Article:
LOOK, I know everyone is sick of the Brownlows already but I’m about to say something controversial and unexpected, so just hold on.

No sooner had the red carpet been rolled out for footy’s night of nights on Monday than complaints were rolling in about the televised interviews, particularly with the WAGs.

Apparently viewers were upset that Channel Seven’s reporters were only asking these women about the dresses they were wearing, and not conducting in-depth interviews about their careers and hopes for the future and feminist ideology and whatnot.

This misdirected anger was summed up the next day by comedian Em Rusciano in a piece for News.com.au titled “Why reporters should #Ask HerMore on the Brownlows red carpet”, in which she lamented that nobody had interviewed Rebecca Judd about her lifestyle website or “social media empire”.

Well actually (and here comes the controversial bit) I think we’d all be much better off if reporters would #AskHerLess at the Brownlows, or perhaps, to be more grammatical, #AskHerFewer.

Because although my interest in the event is marginally less than my interest in say, wallpaper, I think the whole thing was better for everyone before we all started pretending it was the Oscars.

Before the live TV cameras showed up, the focus at the Brownlows was on the blokes winning the awards, with their partners free to support them and enjoy the night without having their outfits rated in the newspaper.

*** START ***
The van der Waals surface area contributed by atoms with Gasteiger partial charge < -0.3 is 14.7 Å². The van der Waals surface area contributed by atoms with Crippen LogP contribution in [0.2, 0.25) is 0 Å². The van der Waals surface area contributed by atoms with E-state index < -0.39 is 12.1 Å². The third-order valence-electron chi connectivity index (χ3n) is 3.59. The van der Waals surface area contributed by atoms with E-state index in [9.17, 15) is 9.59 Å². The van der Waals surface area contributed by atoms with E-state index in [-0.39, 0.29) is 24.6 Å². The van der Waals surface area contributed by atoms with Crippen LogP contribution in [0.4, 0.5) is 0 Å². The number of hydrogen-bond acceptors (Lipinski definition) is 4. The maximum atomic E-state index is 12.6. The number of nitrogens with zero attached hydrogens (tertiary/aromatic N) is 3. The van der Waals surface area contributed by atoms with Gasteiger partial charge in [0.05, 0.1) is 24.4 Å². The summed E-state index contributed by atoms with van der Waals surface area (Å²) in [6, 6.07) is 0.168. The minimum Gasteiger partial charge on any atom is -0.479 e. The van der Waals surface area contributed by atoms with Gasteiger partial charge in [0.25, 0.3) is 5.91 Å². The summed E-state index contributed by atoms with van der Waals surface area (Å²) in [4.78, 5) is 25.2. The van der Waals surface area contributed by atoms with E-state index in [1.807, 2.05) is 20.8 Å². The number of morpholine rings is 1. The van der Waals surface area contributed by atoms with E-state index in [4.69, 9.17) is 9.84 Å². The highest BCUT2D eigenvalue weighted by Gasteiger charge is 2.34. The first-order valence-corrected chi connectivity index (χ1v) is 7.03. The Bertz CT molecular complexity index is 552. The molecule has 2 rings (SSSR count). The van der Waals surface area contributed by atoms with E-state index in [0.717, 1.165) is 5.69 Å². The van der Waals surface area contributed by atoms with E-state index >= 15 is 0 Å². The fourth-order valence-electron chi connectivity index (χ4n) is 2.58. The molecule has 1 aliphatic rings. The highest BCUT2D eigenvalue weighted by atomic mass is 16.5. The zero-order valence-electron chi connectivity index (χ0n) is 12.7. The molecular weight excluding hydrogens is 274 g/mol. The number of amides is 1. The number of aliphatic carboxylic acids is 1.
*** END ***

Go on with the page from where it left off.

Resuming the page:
Now the Brownlows red carpet has become another public runway upon which women are forced to compete, willingly or not.

It’s all down to simple maths: the red carpet circus has sprung up around the WAGs to make the Brownlows more interesting for a TV audience and get more media coverage.

The women are literally there to look pretty and help sell more ads. (Admittedly its’s not the most progressive situation but hey, what do you expect for a footy awards show?)

Of course the gradual evolution of the Brownlow red carpet has spawned a new breed of WAG admired for her hair, or legs, or handbag collection, and who is more than happy to parade for the cameras.

But for every paparazzi-loving show pony there’s a woman who just wants to support her bloke and have a good time without the fear of appearing in the paper underneath a giant “2/10” rating.

And now we want them to be interviewed as though they’re Hollywood stars?

Given that the WAGs are not actually supposed to be the focus of the event, why anyone should be compelled to interview them in the first place, let alone “ask them more”, is beyond me.

In Rusciano’s article she cited the interview with Geelong player Jimmy Bartel’s wife Nadia, saying: “Her numbers for her website, Instagram and online shopping hub are astronomical. Did we hear about that? No, no we did not. We had to talk about her tan.”

While I’m sure that Ms Bartel is a more than capable online businesswoman, I can’t say I share the view that a red carpet interview about her Instagram following would be any more fascinating than questions about her tan. (Surely the two topics are inextricably related anyway?)

The Brownlows red carpet has become nothing more than a glittery gauntlet the footballers’ wives and girlfriends are expected to run simply for daring to show up to support their partner.

Forget “asking her more”; let’s just #AskEveryoneFewer at the Brownlows, and ditch the red carpet altogether.


First published in The Advertiser on October 1, 2015. Click here to view the original article.